The radicalism of the Obama administration has startled even European lefties. Writing in the Guardian, Jonathan Freedland remarked on the spectacle: "[Obama] and Brown stand together, supposedly the representatives of Anglo-American turbocapitalism, struggling to push the statist French and Germans--and this is the bit that was in nobody's script--leftward."
President Bush seemed to revel in the European indignation his policies aroused, but Obama seems genuinely surprised. Nowhere has this been more apparent than in his failed attempt to convince Europeans to launch Keynesian atomic bombs at the economic crisis.
French president Nicolas Sarkozy made a classic French drama out of his rejection of "Obama-style" stimulus. Czech prime minister (and current head of the rotating EU presidency) Mirek Topolánek warned that Obama's plans could destabilize world markets, adding that "all of these steps, these combinations and permanency, is [sic] the road to hell."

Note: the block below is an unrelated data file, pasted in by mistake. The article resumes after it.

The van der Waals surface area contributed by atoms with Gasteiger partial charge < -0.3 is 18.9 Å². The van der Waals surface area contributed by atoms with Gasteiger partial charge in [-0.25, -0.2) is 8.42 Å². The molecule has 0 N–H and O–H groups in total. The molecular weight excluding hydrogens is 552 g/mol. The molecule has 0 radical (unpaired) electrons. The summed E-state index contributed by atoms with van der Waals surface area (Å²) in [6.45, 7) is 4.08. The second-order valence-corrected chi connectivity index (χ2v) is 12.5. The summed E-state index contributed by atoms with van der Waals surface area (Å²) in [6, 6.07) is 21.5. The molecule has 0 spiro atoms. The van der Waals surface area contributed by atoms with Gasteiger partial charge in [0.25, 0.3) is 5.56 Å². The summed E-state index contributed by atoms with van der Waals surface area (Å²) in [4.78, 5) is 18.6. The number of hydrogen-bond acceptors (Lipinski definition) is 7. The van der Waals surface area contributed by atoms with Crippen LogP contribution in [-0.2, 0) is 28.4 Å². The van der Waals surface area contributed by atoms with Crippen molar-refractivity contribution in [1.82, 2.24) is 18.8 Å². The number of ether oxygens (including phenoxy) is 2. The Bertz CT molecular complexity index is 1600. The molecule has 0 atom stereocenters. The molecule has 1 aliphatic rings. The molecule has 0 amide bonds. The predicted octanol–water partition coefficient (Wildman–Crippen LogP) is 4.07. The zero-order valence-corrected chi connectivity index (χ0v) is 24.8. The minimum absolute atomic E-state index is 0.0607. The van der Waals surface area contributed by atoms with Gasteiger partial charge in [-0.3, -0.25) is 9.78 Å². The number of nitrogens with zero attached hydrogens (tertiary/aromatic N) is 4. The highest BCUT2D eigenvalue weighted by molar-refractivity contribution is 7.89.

As a result, European policy has been fairly calm in this storm. The chart at right indicates how dramatically U.S. policy has diverged from world norms this year. It compares the fiscal impact of the stimulus package that Obama and the Democrats enacted to the impact of similar packages adopted by European countries from 2008 to 2010. In each case, the total impact is scaled by GDP.
Relative to GDP, the fiscal impact of the U.S. stimulus is nearly ten times larger than that of France, and almost double that of Germany. It is significantly larger than that of even the most Keynesian of European countries, Luxembourg. Obama may have a calm presence on television, but his economic policy looks like it has been driven by panic.
Europeans may have been reluctant to adopt massive Keynesian plans because their policy elite have become very data-driven. They know that such plans are unlikely to be effective. In addition, they recognize that stimulus today must eventually be paid for with higher taxes, and Europeans seem to cherish the competitive advantages associated with their low marginal tax rates.
America's Left spent the last century striving to drive the United States to the European model. But while they were doing that, the Europeans changed. Thus, we can expect another four years of classic European derision targeted at the American president. Only this time, it will be more fun.Kevin A. Hassett is a senior fellow and the director of economic policy studies at AEI.